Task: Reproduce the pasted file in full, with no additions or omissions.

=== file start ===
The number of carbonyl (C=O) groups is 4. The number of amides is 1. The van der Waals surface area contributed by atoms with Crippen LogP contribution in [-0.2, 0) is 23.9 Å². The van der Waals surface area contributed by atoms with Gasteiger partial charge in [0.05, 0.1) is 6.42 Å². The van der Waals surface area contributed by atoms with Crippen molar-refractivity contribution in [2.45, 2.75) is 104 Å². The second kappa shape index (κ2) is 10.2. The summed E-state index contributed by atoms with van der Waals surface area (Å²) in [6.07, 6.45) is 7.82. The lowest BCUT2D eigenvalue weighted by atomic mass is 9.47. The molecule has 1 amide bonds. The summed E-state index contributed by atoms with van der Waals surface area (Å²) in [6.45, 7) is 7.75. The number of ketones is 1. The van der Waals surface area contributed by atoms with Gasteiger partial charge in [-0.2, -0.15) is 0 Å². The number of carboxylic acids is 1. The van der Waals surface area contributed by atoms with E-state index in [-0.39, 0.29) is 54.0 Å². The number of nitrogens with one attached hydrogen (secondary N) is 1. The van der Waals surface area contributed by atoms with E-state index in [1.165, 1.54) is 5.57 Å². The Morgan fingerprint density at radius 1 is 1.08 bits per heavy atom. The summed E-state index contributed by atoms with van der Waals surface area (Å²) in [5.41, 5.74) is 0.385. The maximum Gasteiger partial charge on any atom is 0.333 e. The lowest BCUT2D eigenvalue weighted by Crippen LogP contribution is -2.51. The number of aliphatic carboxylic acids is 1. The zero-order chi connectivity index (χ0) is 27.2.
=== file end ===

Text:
The number of carbonyl (C=O) groups is 4. The number of amides is 1. The van der Waals surface area contributed by atoms with Crippen LogP contribution in [-0.2, 0) is 23.9 Å². The van der Waals surface area contributed by atoms with Gasteiger partial charge in [0.05, 0.1) is 6.42 Å². The van der Waals surface area contributed by atoms with Crippen molar-refractivity contribution in [2.45, 2.75) is 104 Å². The second kappa shape index (κ2) is 10.2. The summed E-state index contributed by atoms with van der Waals surface area (Å²) in [6.07, 6.45) is 7.82. The lowest BCUT2D eigenvalue weighted by atomic mass is 9.47. The molecule has 1 amide bonds. The summed E-state index contributed by atoms with van der Waals surface area (Å²) in [6.45, 7) is 7.75. The number of ketones is 1. The van der Waals surface area contributed by atoms with Gasteiger partial charge in [-0.2, -0.15) is 0 Å². The number of carboxylic acids is 1. The van der Waals surface area contributed by atoms with E-state index in [-0.39, 0.29) is 54.0 Å². The number of nitrogens with one attached hydrogen (secondary N) is 1. The van der Waals surface area contributed by atoms with E-state index in [1.165, 1.54) is 5.57 Å². The Morgan fingerprint density at radius 1 is 1.08 bits per heavy atom. The summed E-state index contributed by atoms with van der Waals surface area (Å²) in [5.41, 5.74) is 0.385. The maximum Gasteiger partial charge on any atom is 0.333 e. The lowest BCUT2D eigenvalue weighted by Crippen LogP contribution is -2.51. The number of aliphatic carboxylic acids is 1. The zero-order chi connectivity index (χ0) is 27.2.